The social media giant Facebook shelved a report showing how its platform is used to spread misinformation about COVID-19 vaccines, according to a new report from the New York Times.
Earlier this week, Facebook released a quarterly report on the most-viewed posts shared on the platform, but the Times reports that the company "had prepared a similar report for the first three months of the year, but executives never shared it with the public because of concerns that it would look bad for the company."
In fact, according to the Times, the Facebook report revealed that "the most-viewed link was a news article with a headline suggesting that the coronavirus vaccine was at fault for the death of a Florida doctor."
And that wasn't the only troubling part.
"The report also showed that a Facebook page for The Epoch Times, an anti-China newspaper that spreads right-wing conspiracy theories, was the 19th-most-popular page on the platform for the first three months of 2021," The Times reported. "The report was nearing public release when some executives, including Alex Schultz, Facebook's vice president of analytics and chief marketing officer, debated whether it would cause a public relations problem, according to the internal emails. The company decided to shelve it."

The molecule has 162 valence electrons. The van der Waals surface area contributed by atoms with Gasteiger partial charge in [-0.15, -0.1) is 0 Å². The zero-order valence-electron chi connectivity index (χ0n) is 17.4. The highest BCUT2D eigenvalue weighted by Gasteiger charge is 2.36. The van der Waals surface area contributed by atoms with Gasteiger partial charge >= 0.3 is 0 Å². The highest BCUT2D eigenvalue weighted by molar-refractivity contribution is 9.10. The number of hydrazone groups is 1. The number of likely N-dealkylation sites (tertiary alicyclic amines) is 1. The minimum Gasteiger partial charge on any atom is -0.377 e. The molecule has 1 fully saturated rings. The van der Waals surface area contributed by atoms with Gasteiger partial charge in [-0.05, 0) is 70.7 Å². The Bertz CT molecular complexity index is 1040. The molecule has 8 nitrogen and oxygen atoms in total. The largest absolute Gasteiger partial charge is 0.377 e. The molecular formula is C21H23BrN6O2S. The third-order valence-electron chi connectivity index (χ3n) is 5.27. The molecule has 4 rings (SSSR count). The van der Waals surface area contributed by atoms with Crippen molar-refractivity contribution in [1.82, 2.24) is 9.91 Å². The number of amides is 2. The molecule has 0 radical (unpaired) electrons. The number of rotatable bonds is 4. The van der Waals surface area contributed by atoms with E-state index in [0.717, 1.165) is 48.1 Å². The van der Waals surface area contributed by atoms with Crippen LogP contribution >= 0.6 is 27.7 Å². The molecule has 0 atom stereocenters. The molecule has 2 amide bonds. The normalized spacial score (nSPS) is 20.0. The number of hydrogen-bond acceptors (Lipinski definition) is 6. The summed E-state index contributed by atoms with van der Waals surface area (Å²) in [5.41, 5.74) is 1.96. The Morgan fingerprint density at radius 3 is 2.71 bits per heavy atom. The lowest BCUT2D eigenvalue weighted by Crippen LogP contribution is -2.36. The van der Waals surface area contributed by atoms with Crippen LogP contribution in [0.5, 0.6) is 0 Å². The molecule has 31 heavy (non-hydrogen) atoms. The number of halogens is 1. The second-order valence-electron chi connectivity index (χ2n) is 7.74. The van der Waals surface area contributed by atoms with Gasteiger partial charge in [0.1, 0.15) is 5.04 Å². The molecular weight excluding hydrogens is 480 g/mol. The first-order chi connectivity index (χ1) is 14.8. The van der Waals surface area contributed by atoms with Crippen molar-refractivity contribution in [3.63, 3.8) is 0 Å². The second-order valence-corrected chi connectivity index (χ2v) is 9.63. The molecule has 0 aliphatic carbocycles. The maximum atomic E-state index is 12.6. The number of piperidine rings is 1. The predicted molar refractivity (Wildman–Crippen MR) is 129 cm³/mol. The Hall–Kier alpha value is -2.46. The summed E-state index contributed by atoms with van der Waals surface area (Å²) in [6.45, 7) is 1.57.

The shelved report noted the extent to which the story on the deceased doctor spread.
"This link was viewed by nearly 54 million Facebook accounts in the United States. Many commenters on the post raised questions about the vaccines' safety," the newspaper reported. "Six of the top 20 sharers came from public Facebook pages that regularly post anti-vaccination content on Facebook, according to data from CrowdTangle, a social media analytics firm owned by Facebook. Other top sharers of the story included Filipino Facebook pages supporting President Rodrigo Duterte, a pro-Israel Facebook group and a page called 'Just the Facts,' which described itself as 'putting out the Truth even when the media won't.'"
What was so bad that was in the report? 1) The most viewed link was a news story with a headline suggesting that… https://t.co/zk2XTZjVbB— Davey Alba (@Davey Alba) 1629497494.0